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Nutrition for the Child with Sickle Cell Anemia

by Marisa Moore, MBA RDN LD

Nutrition for the Child with Sickle Cell Anemia

Sickle Cell Disease (SCD), also called Sickle Cell Anemia, is a genetic red blood cell disorder that causes blood cells to take on a sickle or crescent shape. In the U.S., SCD is most common among African Americans and Hispanic Americans. People with SCD often experience episodes of pain, fatigue and frequent infections. SCD is associated with low calcium intake, vitamin D deficiency and poor appetite. All of these can lead to delayed growth and development in children.

If your child gets enough calcium, keep up the good work! However, calcium alone is not enough. Calcium is effective at building strong bones only if your child also gets enough vitamin D. Emory University Associate Professor of Pediatrics Dr. Ify Osunkwo explains, "Many sickle cell disease patients are vitamin D deficient due to their darker skin, lack of dairy intake and limited sun exposure. If they drink milk, are out in the sun and open to eating dairy, they tend to fare better."

Osunkwo leads research on vitamin D deficiency in those with SCD and examines the resulting pain, poor bone density, fractures and muscle weakness. Her research shows that adequate vitamin D supplementation over just 6 months may lead to less pain. It's not a one-size-fits-all approach. She recommends patients work with their doctor to get the appropriate vitamin D dose for their body.

Calcium and vitamin D are important for your child's growth and development, but good overall nutrition is essential. Speak with your health-care specialist for a full assessment. Meanwhile, keep these tips in mind to maximize your child's nutrition:

  • Make good nutrition a family affair so your child doesn't feel punished when they're drinking milk and everyone else has soda.
  • Eat from a rainbow of fruits and vegetables paired with grains, proteins (like eggs, fish, chicken, lean meat, beans or tofu), nuts and low-fat dairy.
  • Get plenty of calcium-rich foods such as low-fat or fat-free milk, yogurt, and cheese, leafy green vegetables and calcium-fortified foods such as soymilk, orange juice and tofu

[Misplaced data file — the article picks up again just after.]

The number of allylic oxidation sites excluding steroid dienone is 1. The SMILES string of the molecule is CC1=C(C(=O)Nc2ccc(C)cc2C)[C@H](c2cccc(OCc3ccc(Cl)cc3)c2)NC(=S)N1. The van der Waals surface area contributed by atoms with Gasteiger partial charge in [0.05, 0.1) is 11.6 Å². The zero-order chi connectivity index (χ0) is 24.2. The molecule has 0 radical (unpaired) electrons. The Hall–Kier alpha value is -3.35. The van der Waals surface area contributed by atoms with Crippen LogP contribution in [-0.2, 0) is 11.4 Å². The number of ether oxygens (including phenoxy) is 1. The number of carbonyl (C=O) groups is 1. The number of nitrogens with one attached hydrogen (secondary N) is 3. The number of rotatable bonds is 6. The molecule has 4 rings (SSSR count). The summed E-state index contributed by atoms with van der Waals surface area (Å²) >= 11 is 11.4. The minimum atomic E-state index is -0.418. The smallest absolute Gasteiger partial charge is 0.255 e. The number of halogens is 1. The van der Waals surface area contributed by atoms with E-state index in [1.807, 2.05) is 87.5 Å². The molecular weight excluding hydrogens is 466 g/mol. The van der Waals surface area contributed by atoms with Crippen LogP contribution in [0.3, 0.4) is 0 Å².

• Provide healthy, high-calorie foods like dried fruit, nuts and nut butters, or smoothies if your child doesn't have much of an appetite.
  • Discuss vitamin D testing and supplementation with your health-care provider. While sun exposure, eggs, fortified milk and yogurt provide vitamin D, it is often difficult to replenish stored vitamin D with food alone.
  • Encourage plenty of water to prevent constipation.
  • Forgo sugar-sweetened drinks for milk or calcium-fortified orange juice, which provide better nutrition.

Understandably, it may be easier said than done. Pediatric Hematology Nutritionist, Michell Fullmer, RD, LDN, finds that one of the biggest challenges for families affected by SCD is making time to cook at home. "[Families] are faced with a child with a chronic illness, which makes it difficult to sit and prepare a healthy meal. And, when the child is in pain, they often don't feel like eating," Fullmer explains.

Work with a registered dietitian nutritionist to better understand your child's unique nutrition needs and identify quick and healthy meals that will work for the entire family.

Reviewed November 2013

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About the author:

Marisa C Moore MBA RDN LD

Marisa Moore, MBA RDN LD


Topics


Themes


Themes

  • Cook healthy

    Involve your child in the cutting, mixing and preparation of all meals. Even a snack can be healthy.

  • Eat right

    Sit down together as a family to enjoy a wonderful meal and the opportunity to share the day's experiences with one another.

  • Shop smart

    To encourage a healthy lifestyle, get your children involved in selecting the food that will appear at the breakfast, lunch or dinner table.


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